The Oklahoma Tax Commission will continue its attempt to unlawfully collect sales tax from the Citizen Potawatomi Nation. The case, which began in 2014, is now headed to the 10th Circuit Court of Appeals.

The tribe requested arbitration after the OTC filed a complaint in its Administrative Proceedings Division on May 28, 2014 seeking to revoke permits for sales tax, low point beer and mixed beverages from all tribal enterprises including FireLake Entertainment Center, FireLake Corner Store, FireLake Discount Foods, FireLake Express Grocery and Grand Casino Hotel and Resort.

The State of Oklahoma incorrectly said that the Nation was obligated to collect, report and pay state sales taxes on sales at all tribal businesses under the gaming compact. The Nation disputed that, arguing that the State of Oklahoma was attempting to use the gaming compact to unlawfully impose state sales taxes on tribal land. 

On April 4, 2016, arbitrator Daniel J. Boudreau, former State of Oklahoma Supreme Court Justice, ruled in favor of the Citizen Potawatomi Nation in a dispute between CPN and the Oklahoma Tax Commission.

“Federal law protecting tribal sovereignty interests preempts and invalidates the State’s sales tax on the Nation’s sales in question,” Justice Boudreau said in his decision. “We are grateful to read the final decision by former Supreme Court Justice Boudreau,” stated Citizen Potawatomi Nation Tribal Chairman John Barrett. “It confirms what we’ve said all along. The state government acted unlawfully in its attempt to tax tribal enterprises operating on Indian trust land.”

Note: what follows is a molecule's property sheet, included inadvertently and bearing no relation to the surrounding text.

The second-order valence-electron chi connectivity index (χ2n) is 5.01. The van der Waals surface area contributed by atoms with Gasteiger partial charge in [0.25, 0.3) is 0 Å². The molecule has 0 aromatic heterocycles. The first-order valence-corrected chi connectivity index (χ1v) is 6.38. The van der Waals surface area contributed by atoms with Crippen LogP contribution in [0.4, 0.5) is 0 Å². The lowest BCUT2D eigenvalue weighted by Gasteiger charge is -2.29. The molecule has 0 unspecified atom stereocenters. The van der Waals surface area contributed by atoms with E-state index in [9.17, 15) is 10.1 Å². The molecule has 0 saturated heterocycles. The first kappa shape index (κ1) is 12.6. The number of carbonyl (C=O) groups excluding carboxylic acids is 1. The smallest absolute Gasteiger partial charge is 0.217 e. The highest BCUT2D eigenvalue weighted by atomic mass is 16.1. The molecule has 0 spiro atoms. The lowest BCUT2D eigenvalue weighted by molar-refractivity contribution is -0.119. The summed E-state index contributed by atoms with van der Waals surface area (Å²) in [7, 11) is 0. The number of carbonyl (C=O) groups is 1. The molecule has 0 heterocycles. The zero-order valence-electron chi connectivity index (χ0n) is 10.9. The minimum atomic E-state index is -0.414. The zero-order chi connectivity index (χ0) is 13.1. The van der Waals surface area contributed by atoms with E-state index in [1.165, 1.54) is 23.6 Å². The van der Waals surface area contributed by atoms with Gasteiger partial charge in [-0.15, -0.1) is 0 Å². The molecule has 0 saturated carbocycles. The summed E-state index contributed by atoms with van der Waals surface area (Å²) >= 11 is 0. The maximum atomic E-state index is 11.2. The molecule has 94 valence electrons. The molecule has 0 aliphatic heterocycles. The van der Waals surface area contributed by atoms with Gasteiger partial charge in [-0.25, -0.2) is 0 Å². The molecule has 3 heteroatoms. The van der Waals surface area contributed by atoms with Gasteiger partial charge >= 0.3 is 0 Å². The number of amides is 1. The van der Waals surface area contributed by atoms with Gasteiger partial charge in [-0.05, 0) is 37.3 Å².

Part of the evidence provided by Citizen Potawatomi Nation during arbitration was research conducted by Joseph P. Kalt, the Ford Foundation Professor (Emeritus) of International Political Economy at the John F. Kennedy School of Government at Harvard University.

“I believe the evidence I talk about in my report is clear that, in fact, the State of Oklahoma does not have any uncompensated burdens,” Kalt stated. “In fact, it’s benefiting from having a wealthy neighbor – or getting (a) wealthier neighbor that is producing its own GDP now, the Citizen Potawatomi Nation, that benefits the State of Oklahoma. Any tax the State of Oklahoma imposes, which reduces the incremental contributions of the CPN, makes its neighbor poorer, will tend to make Oklahoma poorer. Now, that’s of the facts of this situation. That’s not necessarily true everywhere. It’s just that you’re sitting next to the Citizen Potawatomi Nation.”

The arbitration award was affirmed on June 21, 2016 by United States District Judge Robin Cauthron. The State of Oklahoma has until Sept. 19, 2016 to file its brief for the 10th Circuit Court of Appeals.